Erdös-Kác, Rényi-Turán, Keating-Snaith, and Katz-Sarnak
for a lecture at a forthcoming conference, I was naturally led to wonder about the marvelous English expression name-dropping, and I resorted to the OED for information. I was surprised to see that the word is claimed to go back no further than the 1940’s; in fact the first quotation is for name-dropper:
1939 Los Angeles Times 17 Jan. 115/5 My pet aversion..is the name dropper, the type that is always saying: ‘Well,..when I had lunch with the P. of W., he said-’ I say to them: ‘The P. of What?’ ‘The P. of W., the Prince of Wales, of course,’ they say.
The first instance of name-dropping is in 1945; a nice quotation from 1999 is
1999 Times 16 July 24/7 Name-dropping is so vulgar, as I was telling the Queen last week.
Considering that the phenomenon certainly goes back to the dawns of celebrity (there must have been some name-droppers in philosophical circles in Ancient Greece), it’s a surprise to see it acquire its specific name so recently. And most languages probably don’t even have a good equivalent; I would certainly be hard put to give a good translation of name-dropping in French. Are there other languages better suited to the task?
One of my mathematics teachers, a long time ago, once objected to statements of the type
Let X and Y be two compact topological spaces. Then X x Y is also compact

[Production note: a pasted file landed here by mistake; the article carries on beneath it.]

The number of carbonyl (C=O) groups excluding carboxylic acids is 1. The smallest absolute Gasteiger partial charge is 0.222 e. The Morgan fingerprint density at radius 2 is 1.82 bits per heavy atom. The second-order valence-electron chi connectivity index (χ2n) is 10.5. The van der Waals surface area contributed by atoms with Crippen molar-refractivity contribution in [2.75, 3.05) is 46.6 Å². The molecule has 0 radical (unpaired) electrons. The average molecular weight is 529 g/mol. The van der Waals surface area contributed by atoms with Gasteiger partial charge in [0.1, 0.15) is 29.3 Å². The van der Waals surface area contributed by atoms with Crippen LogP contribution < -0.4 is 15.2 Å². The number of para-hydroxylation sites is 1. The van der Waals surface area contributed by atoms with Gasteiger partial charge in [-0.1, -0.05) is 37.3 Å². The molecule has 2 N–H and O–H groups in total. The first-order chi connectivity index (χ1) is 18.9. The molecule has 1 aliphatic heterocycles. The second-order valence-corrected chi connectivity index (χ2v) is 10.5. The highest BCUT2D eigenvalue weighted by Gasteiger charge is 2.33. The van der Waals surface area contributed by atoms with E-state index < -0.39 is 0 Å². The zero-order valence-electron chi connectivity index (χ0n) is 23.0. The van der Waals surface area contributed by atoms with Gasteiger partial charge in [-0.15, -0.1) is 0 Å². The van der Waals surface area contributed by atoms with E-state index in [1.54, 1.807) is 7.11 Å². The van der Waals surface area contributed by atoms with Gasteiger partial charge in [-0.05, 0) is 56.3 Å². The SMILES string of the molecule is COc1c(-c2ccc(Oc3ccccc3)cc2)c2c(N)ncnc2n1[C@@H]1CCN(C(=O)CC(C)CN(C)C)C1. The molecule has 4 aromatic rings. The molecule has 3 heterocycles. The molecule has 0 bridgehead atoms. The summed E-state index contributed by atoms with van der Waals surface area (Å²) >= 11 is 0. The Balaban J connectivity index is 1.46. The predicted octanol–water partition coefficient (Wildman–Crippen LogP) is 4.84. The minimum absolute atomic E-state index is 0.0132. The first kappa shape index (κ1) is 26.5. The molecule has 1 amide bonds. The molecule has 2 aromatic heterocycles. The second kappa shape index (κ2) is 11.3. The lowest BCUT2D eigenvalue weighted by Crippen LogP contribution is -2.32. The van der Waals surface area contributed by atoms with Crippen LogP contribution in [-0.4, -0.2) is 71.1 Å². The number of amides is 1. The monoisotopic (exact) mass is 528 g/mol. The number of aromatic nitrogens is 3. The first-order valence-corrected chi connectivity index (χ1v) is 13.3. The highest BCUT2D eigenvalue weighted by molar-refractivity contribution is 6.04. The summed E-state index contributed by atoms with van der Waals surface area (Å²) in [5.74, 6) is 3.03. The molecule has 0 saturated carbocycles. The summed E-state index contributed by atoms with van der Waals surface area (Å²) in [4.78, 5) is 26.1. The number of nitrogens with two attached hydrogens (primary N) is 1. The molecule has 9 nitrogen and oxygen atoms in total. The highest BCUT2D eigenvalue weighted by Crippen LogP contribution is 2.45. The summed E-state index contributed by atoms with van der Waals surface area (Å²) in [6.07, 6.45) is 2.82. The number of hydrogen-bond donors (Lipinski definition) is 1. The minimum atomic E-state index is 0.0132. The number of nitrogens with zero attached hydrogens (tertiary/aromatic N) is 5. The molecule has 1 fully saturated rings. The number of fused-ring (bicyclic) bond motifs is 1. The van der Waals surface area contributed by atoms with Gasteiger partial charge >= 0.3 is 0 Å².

on the ground that the use of two implied that the statement did not apply to the case of X x X, whose compacity would need to be stated separately, as it was not, strictly speaking, an application of the given statement.
His favored solution was to drop the two (or, in French, to replace Soient X et Y deux espaces… by Soient X et Y des espaces….), with the idea (I presume) that making a grammatical mistake (using a plural form like des when, sometimes, there is only one object, if X=Y) would be less important than a mathematical one.
Strangely enough, I still sometimes remember this, and I have modified various sentences to try to go around it, although the whole thing seems quite absurd really… I wonder if others have heard this type of rules, and if there’s a mathematically and syntaxically correct way to phrase things without being absurdly formal?
A select few of my mathematical books exhibit the type of quirky behavior that (quite justifiably) causes authors to consider publishers as being in league with the devil. In increasing order of amusement, here is one page of the index of my copy of Reed and Simons’s “Functional Analysis” (Modern Methods of Mathematical Physics, Vol. I)
which almost looks normal, except for (as in the red circle I drew) the ligatures “fi” which are missing. It must have caused much grinding of teeth to the authors to note that this is not the case all over the book: many of the pages contain an abundance of “finite”, “definition”, etc, with no error whatsoever. In particular, opening the book at random, you would never detect the problem.
None of these, however, are as extraordinary as the instance reported in the story “The Missing Line” of Isaac Bashevis Singer, where an abstruse philosophical sentence — “the transcendental unity of the apperception” — mystically moves from one Yiddish newspaper to another. (Although it is in a work of fiction, so might be a complete invention, I have the impression that it is so bizarre that it must have actually happened).